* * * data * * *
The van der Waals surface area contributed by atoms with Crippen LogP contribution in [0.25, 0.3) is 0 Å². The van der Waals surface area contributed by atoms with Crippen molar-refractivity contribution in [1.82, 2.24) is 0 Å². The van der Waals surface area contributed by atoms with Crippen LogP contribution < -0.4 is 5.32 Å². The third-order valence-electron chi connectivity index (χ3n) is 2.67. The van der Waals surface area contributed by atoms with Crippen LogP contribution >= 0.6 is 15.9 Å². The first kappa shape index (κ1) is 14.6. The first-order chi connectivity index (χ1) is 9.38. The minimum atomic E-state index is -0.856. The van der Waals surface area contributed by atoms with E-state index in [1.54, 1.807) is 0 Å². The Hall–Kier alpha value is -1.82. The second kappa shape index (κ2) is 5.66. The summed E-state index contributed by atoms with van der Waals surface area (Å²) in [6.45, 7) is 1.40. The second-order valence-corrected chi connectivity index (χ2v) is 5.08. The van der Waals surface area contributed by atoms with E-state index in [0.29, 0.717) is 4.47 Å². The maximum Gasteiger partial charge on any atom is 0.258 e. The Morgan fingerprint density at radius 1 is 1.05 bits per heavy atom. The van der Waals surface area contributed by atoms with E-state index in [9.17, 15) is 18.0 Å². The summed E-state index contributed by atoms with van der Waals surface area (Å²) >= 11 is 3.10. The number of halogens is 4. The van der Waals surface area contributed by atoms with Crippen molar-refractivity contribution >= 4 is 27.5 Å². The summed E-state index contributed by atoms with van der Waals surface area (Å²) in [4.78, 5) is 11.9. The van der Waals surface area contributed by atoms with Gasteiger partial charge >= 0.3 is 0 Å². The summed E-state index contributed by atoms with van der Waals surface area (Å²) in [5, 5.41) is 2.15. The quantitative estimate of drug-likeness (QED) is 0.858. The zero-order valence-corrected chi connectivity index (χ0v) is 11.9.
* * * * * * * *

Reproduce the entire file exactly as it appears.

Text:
The van der Waals surface area contributed by atoms with Crippen LogP contribution in [0.25, 0.3) is 0 Å². The van der Waals surface area contributed by atoms with Crippen molar-refractivity contribution in [1.82, 2.24) is 0 Å². The van der Waals surface area contributed by atoms with Crippen LogP contribution < -0.4 is 5.32 Å². The third-order valence-electron chi connectivity index (χ3n) is 2.67. The van der Waals surface area contributed by atoms with Crippen LogP contribution >= 0.6 is 15.9 Å². The first kappa shape index (κ1) is 14.6. The first-order chi connectivity index (χ1) is 9.38. The minimum atomic E-state index is -0.856. The van der Waals surface area contributed by atoms with E-state index in [1.54, 1.807) is 0 Å². The Hall–Kier alpha value is -1.82. The second kappa shape index (κ2) is 5.66. The summed E-state index contributed by atoms with van der Waals surface area (Å²) in [6.45, 7) is 1.40. The second-order valence-corrected chi connectivity index (χ2v) is 5.08. The van der Waals surface area contributed by atoms with E-state index in [0.29, 0.717) is 4.47 Å². The maximum Gasteiger partial charge on any atom is 0.258 e. The Morgan fingerprint density at radius 1 is 1.05 bits per heavy atom. The van der Waals surface area contributed by atoms with E-state index in [9.17, 15) is 18.0 Å². The summed E-state index contributed by atoms with van der Waals surface area (Å²) >= 11 is 3.10. The number of halogens is 4. The van der Waals surface area contributed by atoms with Crippen molar-refractivity contribution >= 4 is 27.5 Å². The summed E-state index contributed by atoms with van der Waals surface area (Å²) in [4.78, 5) is 11.9. The van der Waals surface area contributed by atoms with Gasteiger partial charge >= 0.3 is 0 Å². The summed E-state index contributed by atoms with van der Waals surface area (Å²) in [5, 5.41) is 2.15. The quantitative estimate of drug-likeness (QED) is 0.858. The zero-order valence-corrected chi connectivity index (χ0v) is 11.9.